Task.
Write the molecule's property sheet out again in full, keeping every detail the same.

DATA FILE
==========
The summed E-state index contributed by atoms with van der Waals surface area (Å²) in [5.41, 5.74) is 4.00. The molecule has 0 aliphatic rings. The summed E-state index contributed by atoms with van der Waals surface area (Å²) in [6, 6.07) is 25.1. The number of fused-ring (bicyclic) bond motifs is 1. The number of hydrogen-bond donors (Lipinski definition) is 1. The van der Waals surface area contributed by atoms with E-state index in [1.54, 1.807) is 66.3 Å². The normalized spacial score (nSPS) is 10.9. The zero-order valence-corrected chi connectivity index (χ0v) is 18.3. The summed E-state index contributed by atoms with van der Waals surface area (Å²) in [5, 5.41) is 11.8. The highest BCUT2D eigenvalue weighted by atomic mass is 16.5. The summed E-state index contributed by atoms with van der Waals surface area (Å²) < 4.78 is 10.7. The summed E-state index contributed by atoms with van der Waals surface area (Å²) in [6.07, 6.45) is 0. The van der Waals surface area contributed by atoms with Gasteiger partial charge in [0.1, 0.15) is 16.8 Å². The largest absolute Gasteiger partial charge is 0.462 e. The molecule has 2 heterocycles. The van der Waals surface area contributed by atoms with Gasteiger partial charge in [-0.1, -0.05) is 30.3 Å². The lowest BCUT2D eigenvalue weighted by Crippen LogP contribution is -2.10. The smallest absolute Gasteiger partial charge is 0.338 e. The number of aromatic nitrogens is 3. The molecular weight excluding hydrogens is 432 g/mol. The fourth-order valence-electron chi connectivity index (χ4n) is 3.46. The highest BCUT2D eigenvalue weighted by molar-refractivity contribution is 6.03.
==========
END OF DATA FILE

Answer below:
The summed E-state index contributed by atoms with van der Waals surface area (Å²) in [5.41, 5.74) is 4.00. The molecule has 0 aliphatic rings. The summed E-state index contributed by atoms with van der Waals surface area (Å²) in [6, 6.07) is 25.1. The number of fused-ring (bicyclic) bond motifs is 1. The number of hydrogen-bond donors (Lipinski definition) is 1. The van der Waals surface area contributed by atoms with E-state index in [1.54, 1.807) is 66.3 Å². The normalized spacial score (nSPS) is 10.9. The zero-order valence-corrected chi connectivity index (χ0v) is 18.3. The summed E-state index contributed by atoms with van der Waals surface area (Å²) in [5, 5.41) is 11.8. The highest BCUT2D eigenvalue weighted by atomic mass is 16.5. The summed E-state index contributed by atoms with van der Waals surface area (Å²) < 4.78 is 10.7. The summed E-state index contributed by atoms with van der Waals surface area (Å²) in [6.07, 6.45) is 0. The van der Waals surface area contributed by atoms with Gasteiger partial charge in [0.1, 0.15) is 16.8 Å². The largest absolute Gasteiger partial charge is 0.462 e. The molecule has 2 heterocycles. The van der Waals surface area contributed by atoms with Gasteiger partial charge in [-0.1, -0.05) is 30.3 Å². The lowest BCUT2D eigenvalue weighted by Crippen LogP contribution is -2.10. The smallest absolute Gasteiger partial charge is 0.338 e. The number of aromatic nitrogens is 3. The molecular weight excluding hydrogens is 432 g/mol. The fourth-order valence-electron chi connectivity index (χ4n) is 3.46. The highest BCUT2D eigenvalue weighted by molar-refractivity contribution is 6.03.